As a result, visiting Ambassador Yeutter and Minister Sato in June reached a substantive agreement to the effect that Japan will eliminate the import quota system for (1) beef and fresh oranges in April 1991, and for (2) orange juice in April 1992.

On the "GATT 12" agricultural items issue for which a GATT panel had been established at the request of the U.S., the GATT Council in February 1988, adopted the panel report which stated that Japan's import restrictions on 10 of the 12 items are inconsistent with the GATT rules, with Japan's view on the Council's record.

On the semiconductor issue, where the U.S. took unilateral measures to increase its tariffs on Japanese goods by a total of $300 million in April 1987, alleging Japan's violation of the bilateral semiconductor agreement, the U.S. Government lifted the dumping-related tariffs in June and November. However, the measure equivalent to $164 million relating to the market access issue is still in force. Japan is urging the U.S. to completely lift the measure at the earliest possible date on the grounds that it cannot be justified by any reason.

(vii) During Prime Minister Takeshita's visit to the United States in January 1988, Senate Majority Leader Byrd proposed a joint study between Japan and the United States on the U.S.-Japan Free Trade Area as a means of improving bilateral economic relations, which often is marred by sectoral issues.

Prime Minister Takeshita responded that Japan would first undertake a study on its own, and the Ministry of Foreign Affairs has initiated its internal study of this proposal.

The Free Trade Area concept will not be immediately reflected in Japan's external policies and will be studied from a mid- to long-term perspective. In the examination, it is necessary to give consideration to the interests of third countries which should not be hampered and consistency with the spirit and regulations of GATT.

(c) Japan-U.S. Security Relations

(i) Close Consultations and Cooperation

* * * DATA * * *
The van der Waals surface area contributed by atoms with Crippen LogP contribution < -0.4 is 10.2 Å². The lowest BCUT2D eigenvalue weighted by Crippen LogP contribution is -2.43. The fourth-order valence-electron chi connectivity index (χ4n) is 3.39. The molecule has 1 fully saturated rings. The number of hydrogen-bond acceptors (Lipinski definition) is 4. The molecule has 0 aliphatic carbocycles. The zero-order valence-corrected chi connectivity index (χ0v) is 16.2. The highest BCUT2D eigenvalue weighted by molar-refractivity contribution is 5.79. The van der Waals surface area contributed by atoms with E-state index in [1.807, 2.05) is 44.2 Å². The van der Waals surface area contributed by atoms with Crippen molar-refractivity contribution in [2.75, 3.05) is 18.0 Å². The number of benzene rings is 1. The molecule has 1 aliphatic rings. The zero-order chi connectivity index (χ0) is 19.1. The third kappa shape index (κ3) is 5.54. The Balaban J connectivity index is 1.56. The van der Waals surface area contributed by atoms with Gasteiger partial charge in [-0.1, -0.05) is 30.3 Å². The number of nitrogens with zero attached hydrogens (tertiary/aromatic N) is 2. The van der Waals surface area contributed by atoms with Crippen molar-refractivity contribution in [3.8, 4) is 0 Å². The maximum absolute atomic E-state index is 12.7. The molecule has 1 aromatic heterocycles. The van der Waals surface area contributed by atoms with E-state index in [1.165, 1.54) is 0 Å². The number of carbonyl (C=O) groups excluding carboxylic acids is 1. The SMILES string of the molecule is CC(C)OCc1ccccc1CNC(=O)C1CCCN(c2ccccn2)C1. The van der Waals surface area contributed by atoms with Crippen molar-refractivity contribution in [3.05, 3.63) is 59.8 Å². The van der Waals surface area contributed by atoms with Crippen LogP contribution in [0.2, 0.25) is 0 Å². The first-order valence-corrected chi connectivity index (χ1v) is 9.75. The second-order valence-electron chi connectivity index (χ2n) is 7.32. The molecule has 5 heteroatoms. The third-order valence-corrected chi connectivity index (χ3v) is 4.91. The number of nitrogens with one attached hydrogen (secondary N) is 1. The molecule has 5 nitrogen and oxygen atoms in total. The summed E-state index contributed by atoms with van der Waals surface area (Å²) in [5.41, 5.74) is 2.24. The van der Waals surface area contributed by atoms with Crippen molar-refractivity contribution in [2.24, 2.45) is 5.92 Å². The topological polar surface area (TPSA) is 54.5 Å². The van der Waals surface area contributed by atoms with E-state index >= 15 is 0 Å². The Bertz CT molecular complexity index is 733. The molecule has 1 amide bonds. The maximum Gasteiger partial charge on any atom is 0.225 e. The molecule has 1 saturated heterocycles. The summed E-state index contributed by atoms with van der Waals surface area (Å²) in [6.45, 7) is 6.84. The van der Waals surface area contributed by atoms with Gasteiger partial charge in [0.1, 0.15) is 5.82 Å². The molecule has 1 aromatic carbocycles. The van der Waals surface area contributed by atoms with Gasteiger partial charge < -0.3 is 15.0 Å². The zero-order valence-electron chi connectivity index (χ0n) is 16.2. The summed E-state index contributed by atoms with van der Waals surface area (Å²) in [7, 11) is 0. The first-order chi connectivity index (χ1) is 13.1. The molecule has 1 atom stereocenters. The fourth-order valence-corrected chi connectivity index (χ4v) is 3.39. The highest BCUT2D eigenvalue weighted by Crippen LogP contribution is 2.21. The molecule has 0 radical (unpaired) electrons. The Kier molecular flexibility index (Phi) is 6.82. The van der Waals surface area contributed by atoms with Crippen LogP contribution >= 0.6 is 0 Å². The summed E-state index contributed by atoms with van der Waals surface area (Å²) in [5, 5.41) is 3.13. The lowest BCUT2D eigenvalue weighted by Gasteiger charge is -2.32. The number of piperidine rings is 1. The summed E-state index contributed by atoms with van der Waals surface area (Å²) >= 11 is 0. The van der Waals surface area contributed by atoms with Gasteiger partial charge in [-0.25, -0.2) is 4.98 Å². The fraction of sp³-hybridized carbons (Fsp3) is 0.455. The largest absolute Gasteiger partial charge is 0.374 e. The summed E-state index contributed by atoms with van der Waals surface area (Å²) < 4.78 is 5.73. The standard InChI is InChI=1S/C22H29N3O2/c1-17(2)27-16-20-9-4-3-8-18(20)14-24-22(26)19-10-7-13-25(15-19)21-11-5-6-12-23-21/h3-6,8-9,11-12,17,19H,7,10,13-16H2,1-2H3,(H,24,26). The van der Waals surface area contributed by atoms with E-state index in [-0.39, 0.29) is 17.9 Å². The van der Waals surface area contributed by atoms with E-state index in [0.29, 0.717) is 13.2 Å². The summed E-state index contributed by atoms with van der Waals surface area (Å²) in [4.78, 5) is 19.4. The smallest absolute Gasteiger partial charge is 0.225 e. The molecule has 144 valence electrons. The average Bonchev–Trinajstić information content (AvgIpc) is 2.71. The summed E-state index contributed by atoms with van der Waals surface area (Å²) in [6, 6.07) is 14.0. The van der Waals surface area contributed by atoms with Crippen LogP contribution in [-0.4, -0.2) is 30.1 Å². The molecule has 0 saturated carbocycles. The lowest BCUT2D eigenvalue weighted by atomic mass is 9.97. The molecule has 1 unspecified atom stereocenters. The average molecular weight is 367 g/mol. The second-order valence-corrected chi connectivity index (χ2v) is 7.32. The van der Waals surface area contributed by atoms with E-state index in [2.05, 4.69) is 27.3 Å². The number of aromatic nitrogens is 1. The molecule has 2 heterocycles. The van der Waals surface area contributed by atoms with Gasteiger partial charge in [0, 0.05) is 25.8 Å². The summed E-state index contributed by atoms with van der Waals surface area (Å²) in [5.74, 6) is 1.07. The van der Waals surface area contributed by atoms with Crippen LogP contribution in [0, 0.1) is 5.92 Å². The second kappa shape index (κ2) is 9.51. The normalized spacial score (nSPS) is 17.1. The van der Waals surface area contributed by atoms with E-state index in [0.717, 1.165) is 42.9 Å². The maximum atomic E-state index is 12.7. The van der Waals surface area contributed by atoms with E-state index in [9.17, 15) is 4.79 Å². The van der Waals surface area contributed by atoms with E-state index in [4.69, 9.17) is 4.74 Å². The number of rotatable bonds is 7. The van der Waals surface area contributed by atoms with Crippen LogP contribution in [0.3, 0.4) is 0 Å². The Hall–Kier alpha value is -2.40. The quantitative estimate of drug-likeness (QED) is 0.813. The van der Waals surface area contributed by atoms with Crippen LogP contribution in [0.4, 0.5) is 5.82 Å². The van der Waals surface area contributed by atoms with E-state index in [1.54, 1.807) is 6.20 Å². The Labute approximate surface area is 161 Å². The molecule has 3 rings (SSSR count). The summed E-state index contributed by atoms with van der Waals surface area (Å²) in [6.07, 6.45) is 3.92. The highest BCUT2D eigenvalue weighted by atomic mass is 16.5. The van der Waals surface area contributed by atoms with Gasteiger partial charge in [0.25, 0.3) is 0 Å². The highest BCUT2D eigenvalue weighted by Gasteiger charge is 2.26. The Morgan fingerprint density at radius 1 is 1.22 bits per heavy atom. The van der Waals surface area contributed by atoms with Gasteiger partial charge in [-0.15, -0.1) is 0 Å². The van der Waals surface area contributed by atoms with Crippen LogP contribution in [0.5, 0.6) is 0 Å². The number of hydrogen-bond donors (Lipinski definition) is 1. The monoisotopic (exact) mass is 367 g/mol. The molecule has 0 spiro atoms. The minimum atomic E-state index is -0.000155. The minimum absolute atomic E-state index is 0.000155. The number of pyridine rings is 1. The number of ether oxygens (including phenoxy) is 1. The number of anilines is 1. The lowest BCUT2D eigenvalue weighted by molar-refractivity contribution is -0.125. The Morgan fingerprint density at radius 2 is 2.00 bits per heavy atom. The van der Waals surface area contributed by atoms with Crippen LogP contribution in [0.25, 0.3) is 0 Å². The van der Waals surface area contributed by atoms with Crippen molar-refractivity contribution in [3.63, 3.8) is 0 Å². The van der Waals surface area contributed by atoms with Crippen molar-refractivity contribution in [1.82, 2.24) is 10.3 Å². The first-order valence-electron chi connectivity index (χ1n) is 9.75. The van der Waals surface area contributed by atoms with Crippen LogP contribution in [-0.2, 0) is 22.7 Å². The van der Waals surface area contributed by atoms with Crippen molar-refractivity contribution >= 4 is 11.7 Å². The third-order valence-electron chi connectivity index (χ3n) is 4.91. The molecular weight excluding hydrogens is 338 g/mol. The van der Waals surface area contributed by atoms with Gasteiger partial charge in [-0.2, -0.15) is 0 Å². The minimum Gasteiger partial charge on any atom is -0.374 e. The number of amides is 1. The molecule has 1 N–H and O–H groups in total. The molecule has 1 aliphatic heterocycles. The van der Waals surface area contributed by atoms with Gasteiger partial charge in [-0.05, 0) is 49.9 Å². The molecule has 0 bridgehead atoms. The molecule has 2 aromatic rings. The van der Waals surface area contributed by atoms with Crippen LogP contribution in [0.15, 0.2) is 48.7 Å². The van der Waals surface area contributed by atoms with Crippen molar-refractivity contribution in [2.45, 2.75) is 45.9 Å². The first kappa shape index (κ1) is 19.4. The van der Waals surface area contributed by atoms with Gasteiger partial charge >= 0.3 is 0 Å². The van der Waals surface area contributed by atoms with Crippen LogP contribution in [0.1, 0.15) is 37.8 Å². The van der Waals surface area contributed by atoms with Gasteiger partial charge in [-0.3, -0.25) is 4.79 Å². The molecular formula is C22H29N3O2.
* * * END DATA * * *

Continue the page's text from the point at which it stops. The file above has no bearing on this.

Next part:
Nothing is more important to a nation than national security. In today's world, it is difficult for Japan to maintain its security by itself. Japan is ensuring its security by possessing minimum necessary defense capabilities and maintaining the Japan-U.S. Security Arrangements. These arrangements have enabled Japan to be free from any threat of armed aggression and to prosper in peace. It should be reconfirmed that the Japan-U.S. Security Arrangements contribute to maintaining peace and security of not only Japan but also the Far East.

Today, Japan-U.S. cooperation in the field of security and defense is extremely favorable.

(ii) Smooth Operation of Japan-U.S. Security Arrangements

a) Under the Japan-U.S. Security Treaty and the bilateral agreement on the status of U.S. forces in Japan, about 50-thousand U.S. personnel are being stationed in this country for preserving the security of Japan and international peace and security in the Far East. The Japanese government has taken various measures to ensure the effective operations of the U.S. forces in Japan. It continued its efforts in 1987 to improve facilities and areas for U.S. forces and to facilitate their activities. It is important for these measures to be implemented in harmony with economic and social activities in regions surrounding these facilities and areas.

b) The U.S. forces in Japan employ about 22,000 Japanese workers. Their employment needs to be stable to ensure the effective operations of U.S. forces. But the recent economic changes have forced the U.S. forces to greatly raise their expenses in dollars. Therefore, the government decided to further increase the amount of the costs of locally hired labor which Japan can bear. For the purpose, a protocol amending the existing special agreement on labor cost sharing (taking effect in June, 1987) was signed between Japan and the United States in January 1988, and came into effect in June of the year.

c) Japan and the United States continued their efforts to enhance reliability of deterrence based upon the bilateral security arrangements. Port calls of U.S. naval ships to Japan were made smoothly and various Japanese-American joint exercises took place.

(iii) Exchange of Technology in Security and Defense

a) The Strategic Defense Initiative (SDI) of the United States is a research program to study the feasibility of a system to render ballistic missiles ineffective by non-nuclear defense means and to pursue ultimate elimination of nuclear weapons. Following discussion between Japan and the U.S., the two governments signed an agreement on Japan's participation in the SDI research program in July 1987.